A late September edition of the New Jersey Jewish Standard included a first for the publication: an announcement, in its Simchas section, of an engagement between two men.
In the next week’s edition, however, the paper effectively took back the notice, writing on the editorial page that it would no longer publish announcements of gay or lesbian engagements, and apologizing “for any pain we may have caused.”
And in a final twist, the publisher issued a statement days later saying that the paper “may have acted too quickly” in printing its initial apology.
The thinking behind the Jewish Standard’s lightning-fast flip-flop remains obscure. But reactions on both sides have been severe.
“What bothers me most is that this is supposed to be a community newspaper and a community institution, and it’s not clear to me what the litmus test is for having one’s voice as part of [that] institution,” said Justin Rosen, one of the men in the couple whose engagement was announced in the piece, which ran on September 24.
The weekly, which covers the Jewish communities in New Jersey’s Bergen, Hudson and Passaic counties, ran an unsigned statement on its editorial page October 1, saying that a group of rabbis had “conveyed the deep sensitivities within the traditional/Orthodox communities to this issue.” The rabbis were not named.
The following statement, issued on the paper’s website on October 6, was signed by the paper’s publisher, James Janoff. It said that he would be meeting with rabbis and community leaders, and that the paper would publish reactions to the controversy. It did not say whether the paper would continue to publish announcements of gay marriages.
“We did not expect the heated response we got, and — in truth — we believe now that we may have acted too quickly in issuing the follow-up statement, responding only to one segment of the community,” Janoff wrote.
The editor of the paper, Rebecca Kaplan Boroson, said that she had no comment on the matter when reached on October 5. Janoff did not respond to messages left at his office on October 5 or October 6.
Rosen, 24, and Avichai Smolen, his fiancé, 23, are set to be married by a Conservative rabbi October 17 on Long Island. The two met as counselors at Camp Ramah in Nyack, N.Y. The engagement notice stated that Smolen’s parents live in New Milford, N.J., and identified his father as the principal of a local Jewish day school.
Rosen and Smolen both work in the Jewish community — Smolen at Keren Or, the Jerusalem Center for Blind Children with Multiple Disabilities, and Rosen as a graduate student in Jewish studies and public administration at New York University.
Bergen County includes the towns of Teaneck and Englewood, home to established Orthodox communities. But those towns, and the coverage area of the paper at large, also include Conservative and Reform populations.
“Most people who I spoke to were appalled that this would be highlighted,” said Rabbi Yosef Adler, rosh yeshiva of the Torah Academy of Bergen County and rabbi of the Orthodox Congregation Rinat Yisrael in Teaneck, of the gay marriage announcement. “The feeling was that the overwhelming majority of the community was not pleased with that type of announcement.”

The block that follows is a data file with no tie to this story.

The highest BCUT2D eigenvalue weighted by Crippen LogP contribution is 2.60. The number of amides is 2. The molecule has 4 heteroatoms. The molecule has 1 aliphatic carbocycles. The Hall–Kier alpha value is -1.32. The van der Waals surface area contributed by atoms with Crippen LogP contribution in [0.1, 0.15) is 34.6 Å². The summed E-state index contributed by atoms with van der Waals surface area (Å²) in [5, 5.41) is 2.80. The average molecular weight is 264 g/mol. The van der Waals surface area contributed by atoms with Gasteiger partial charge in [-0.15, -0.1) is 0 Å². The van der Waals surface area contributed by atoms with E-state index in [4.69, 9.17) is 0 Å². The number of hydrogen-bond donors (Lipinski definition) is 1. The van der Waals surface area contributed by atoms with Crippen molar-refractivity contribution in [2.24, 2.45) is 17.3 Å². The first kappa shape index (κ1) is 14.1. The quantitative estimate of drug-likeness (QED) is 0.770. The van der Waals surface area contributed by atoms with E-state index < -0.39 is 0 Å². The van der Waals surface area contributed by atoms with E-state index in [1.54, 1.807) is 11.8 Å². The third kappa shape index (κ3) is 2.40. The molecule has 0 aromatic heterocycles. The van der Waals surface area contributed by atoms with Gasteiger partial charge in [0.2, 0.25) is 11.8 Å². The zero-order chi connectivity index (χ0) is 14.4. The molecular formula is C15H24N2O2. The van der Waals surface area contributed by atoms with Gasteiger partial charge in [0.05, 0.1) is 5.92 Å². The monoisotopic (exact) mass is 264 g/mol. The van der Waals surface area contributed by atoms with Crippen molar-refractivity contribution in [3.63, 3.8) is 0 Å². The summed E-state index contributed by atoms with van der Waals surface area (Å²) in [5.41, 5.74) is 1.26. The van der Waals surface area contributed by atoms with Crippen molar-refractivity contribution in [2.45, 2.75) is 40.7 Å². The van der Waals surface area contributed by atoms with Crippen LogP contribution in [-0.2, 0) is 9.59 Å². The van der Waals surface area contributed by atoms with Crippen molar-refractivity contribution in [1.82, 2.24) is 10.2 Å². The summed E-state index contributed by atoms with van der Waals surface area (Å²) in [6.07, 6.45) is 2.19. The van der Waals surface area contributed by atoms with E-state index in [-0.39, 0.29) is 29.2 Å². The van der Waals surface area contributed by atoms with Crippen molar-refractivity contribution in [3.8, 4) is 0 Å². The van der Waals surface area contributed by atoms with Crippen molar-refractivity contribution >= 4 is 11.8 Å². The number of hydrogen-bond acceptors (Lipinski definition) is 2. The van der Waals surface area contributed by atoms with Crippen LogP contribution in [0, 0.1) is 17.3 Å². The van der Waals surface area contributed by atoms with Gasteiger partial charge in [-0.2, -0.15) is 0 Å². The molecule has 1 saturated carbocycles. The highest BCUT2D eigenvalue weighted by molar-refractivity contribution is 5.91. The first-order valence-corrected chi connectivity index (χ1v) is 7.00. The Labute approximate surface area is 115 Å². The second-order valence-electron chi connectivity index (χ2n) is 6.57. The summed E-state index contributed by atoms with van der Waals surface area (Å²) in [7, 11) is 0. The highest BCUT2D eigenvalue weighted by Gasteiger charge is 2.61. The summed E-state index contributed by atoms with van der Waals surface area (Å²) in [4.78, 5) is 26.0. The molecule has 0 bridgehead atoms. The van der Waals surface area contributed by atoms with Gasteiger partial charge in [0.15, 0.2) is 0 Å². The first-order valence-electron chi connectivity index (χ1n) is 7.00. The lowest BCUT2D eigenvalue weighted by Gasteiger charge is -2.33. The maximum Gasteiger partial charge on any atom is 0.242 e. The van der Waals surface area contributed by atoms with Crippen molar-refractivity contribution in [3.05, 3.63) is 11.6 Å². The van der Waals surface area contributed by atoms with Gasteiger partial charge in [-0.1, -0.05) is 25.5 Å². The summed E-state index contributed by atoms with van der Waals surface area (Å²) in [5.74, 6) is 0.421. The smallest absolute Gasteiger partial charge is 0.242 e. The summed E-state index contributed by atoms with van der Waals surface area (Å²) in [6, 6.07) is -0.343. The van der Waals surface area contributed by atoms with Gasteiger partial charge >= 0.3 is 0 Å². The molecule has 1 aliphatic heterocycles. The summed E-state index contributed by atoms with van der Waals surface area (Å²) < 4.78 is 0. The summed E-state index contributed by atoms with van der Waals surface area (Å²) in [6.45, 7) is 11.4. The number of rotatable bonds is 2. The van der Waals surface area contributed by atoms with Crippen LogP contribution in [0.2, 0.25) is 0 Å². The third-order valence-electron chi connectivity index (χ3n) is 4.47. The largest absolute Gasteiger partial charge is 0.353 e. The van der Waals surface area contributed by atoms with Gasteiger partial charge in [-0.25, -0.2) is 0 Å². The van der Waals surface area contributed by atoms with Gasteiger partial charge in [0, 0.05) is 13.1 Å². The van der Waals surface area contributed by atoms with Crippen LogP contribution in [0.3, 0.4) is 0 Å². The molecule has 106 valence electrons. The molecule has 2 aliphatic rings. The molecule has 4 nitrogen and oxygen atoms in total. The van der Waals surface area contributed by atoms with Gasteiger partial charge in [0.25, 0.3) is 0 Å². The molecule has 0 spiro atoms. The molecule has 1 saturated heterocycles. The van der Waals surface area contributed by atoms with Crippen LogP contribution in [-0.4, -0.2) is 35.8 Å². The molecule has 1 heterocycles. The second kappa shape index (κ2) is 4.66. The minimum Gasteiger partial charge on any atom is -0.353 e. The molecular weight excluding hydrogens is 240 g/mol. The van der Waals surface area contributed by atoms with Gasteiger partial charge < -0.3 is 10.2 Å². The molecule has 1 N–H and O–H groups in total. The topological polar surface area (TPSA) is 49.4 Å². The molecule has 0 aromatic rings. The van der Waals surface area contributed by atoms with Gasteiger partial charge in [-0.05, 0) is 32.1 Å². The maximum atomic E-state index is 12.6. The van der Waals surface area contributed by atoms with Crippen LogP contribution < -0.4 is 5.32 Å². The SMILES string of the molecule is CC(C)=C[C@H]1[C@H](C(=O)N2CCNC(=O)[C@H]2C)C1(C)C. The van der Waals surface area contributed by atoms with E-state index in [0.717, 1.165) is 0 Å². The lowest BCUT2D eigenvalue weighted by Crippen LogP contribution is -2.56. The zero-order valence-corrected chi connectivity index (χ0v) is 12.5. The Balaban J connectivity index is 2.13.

Meanwhile, members of the local non-Orthodox community said that they felt marginalized.
“Everybody’s livid over this,” said Edward Zizmor, a Teaneck resident and member of a Conservative congregation. “I think that the real issue here isn’t the gay marriage thing; it’s the idea that a group of unnamed Orthodox rabbis can dictate policy to a community paper.”
This isn’t the first time that Orthodox and non-Orthodox communities in Bergen County have clashed over the Jewish Standard. Years ago, Zizmor said, Orthodox rabbis threatened to stop writing for the paper’s Torah Commentary column after Reform and Conservative rabbis were invited to contribute. The paper now features a rotation of rabbis from different movements.
Some observers were sympathetic to the position the paper found itself in after publishing the announcement. “I can only imagine the pressures they came under from Orthodox leaders,” said Andrew Silow-Carroll, editor in chief of the New Jersey Jewish News, which covers other counties in New Jersey. Silow-Carroll said he thought that the paper should have published the names of the Orthodox rabbis who objected to the announcement. “It’s important for the people who have such objections to identify themselves and explain their objections,” he said.
The incident has drawn some attention from outside the Jewish community. Local news outlets have covered the story. On October 5, nationally syndicated sex columnist Dan Savage called the Jewish Standard’s initial statement “cringing, craven, spineless, [and] bigoted” in a blog post on the website of the Seattle alt-weekly The Stranger, of which he is editorial director.
Comments on the paper’s website and Facebook page, and directed at its Twitter account, appear to broadly condemn the reversal of the decision to publish the announcement.
Jewish newspapers appear to have broadly divergent policies on the publication of announcements of gay weddings and commitment ceremonies. The Philadelphia Jewish Exponent published its first announcement of a gay wedding last year; the New Jersey Jewish News did so this year. The Long Island-based 5 Towns Jewish Times, which serves a mostly Orthodox community, said that it would not publish a gay wedding announcement. Florida’s Jewish Journal and Boston’s Jewish Advocate said that they had never been asked to do so.
The Forward, which is distributed nationally, does not have a wedding announcement section.